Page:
Battlemap? What Battlemap?

When I looked over the prompts for this month’s RPG Blog Carnival (Location, Location, Location, hosted at Campaign Mastery), one of the first that stood out to me was “How do you represent a location if you don’t have a matching battlemap?” It’s not that I’ve never had that problem, just that I’ve never seen it as a problem—it’s easier for me to think of games in which we’ve had some sort of battlemap (usually a vague representation of the scene scrawled on the nearest piece of scratch paper, though two of my face to face GMs are prone to write on wipe off grids, and one configuration of my group created battlemaps using Legos) than to start listing off all the games that hadn’t had them.

So, how did we handle it?

First, careful descriptions. When your entire source of communication is an instant messenger window, you learn to make words count. Distance words are useful (though you need to be careful to work in the operative measurement unit of your chosen system or, sometimes, to be able to convert to something similar if your players can see meters just fine but tend to side-eye yards), and placement; so is being able to describe the scene in degrees, or if people can’t visualize that in terms of a clock face (“So you’re in the center, it’s over at about two o’clock, your friend is at three o’clock, and the Object of Doom is round about eight thirty or so.”).

Second, the occasional diagram. Sure, some people need the full on grid with the terrain types clearly marked, but sometimes you can make do with something a little simpler—Legends of the Wulin, for instance, only really cares about what zone of the battlefield you’re in, and in my game the question is just “Can you get to them in one dramatic leap? Fine, you’re good.” A very vague outline can often do the job—line, line, vague bushy shapes for bushes and trees, captions where necessary, “This good? Keep fighting.” Sometimes in my chat games, I’ve found myself having to try to type myself diagrams; my group was once escaping through a series of lava tubes, and after several repetitions of visual description, I finally texted them all:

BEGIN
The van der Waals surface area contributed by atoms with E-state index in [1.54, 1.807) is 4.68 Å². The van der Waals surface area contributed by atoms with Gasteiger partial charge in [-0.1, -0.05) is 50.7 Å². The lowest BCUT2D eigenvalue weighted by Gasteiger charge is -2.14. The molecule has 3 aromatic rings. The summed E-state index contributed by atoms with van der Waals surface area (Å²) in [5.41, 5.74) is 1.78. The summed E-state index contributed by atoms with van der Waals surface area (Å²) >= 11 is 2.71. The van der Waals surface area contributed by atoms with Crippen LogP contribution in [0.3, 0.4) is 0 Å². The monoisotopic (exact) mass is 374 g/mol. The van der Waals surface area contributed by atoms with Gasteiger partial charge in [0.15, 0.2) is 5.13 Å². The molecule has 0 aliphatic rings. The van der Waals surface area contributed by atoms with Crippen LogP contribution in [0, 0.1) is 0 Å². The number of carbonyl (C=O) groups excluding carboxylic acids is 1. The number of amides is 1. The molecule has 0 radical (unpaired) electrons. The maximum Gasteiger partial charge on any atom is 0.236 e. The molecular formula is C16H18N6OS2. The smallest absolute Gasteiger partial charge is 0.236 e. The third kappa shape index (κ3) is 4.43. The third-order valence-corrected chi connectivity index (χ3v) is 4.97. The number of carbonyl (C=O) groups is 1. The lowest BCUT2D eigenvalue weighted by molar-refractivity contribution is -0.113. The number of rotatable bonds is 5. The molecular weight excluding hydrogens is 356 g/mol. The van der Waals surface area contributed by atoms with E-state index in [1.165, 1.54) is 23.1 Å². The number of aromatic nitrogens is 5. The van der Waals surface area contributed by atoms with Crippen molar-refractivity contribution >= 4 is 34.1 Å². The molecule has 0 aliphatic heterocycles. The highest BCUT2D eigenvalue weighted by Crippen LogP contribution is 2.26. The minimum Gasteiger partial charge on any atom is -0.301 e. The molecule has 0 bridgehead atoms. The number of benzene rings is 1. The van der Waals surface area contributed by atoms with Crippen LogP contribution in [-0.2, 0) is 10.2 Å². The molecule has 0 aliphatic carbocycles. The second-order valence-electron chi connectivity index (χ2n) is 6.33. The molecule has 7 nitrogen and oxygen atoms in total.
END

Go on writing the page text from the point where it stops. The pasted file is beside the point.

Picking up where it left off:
________/ /_____

_______________ (you’re in the upper bit, which isn’t near as tilted as it is in the diagram.)

Another part of it is just allowing for Schrodinger’s scenery control. When how cool the battle looks is almost as high a priority as who wins, and you’ve got a group that has a highly developed sense of verisimilitude, then it’s generally a pretty safe bet to create a skeleton location and just let the players add to it, through either questions or straight assumptions. “Hey, is there an appropriately leafy tree here? Good, I’m in bird form and perched in it.” “Ducking behind the nearest rock, there’s got to be one big enough for me, then getting ready to slam the first thing that comes around at me.” “I grab the third fork off of the nearest place setting and…”

And we asked a lot of questions if we weren’t sure. “Where am I relative to this?” “I’m in range for this effect, right?”

Battlemaps are cool, sure—but with a good visualization and a willingness to let go of precise positioning, they’re not quite as necessary as they could be.

1 comment

  1. UZ says:

    Despite my vast enjoyment in using maps to provide a sense of place outside of combat, I haven’t actually used a battlemap since DragonQuest. And that one had these *hexagons* on it, if you please.

    Believe me, you haven’t *lived* until you’ve played a game where a housecat has to pay a movement point to make a 60 degree turn :)

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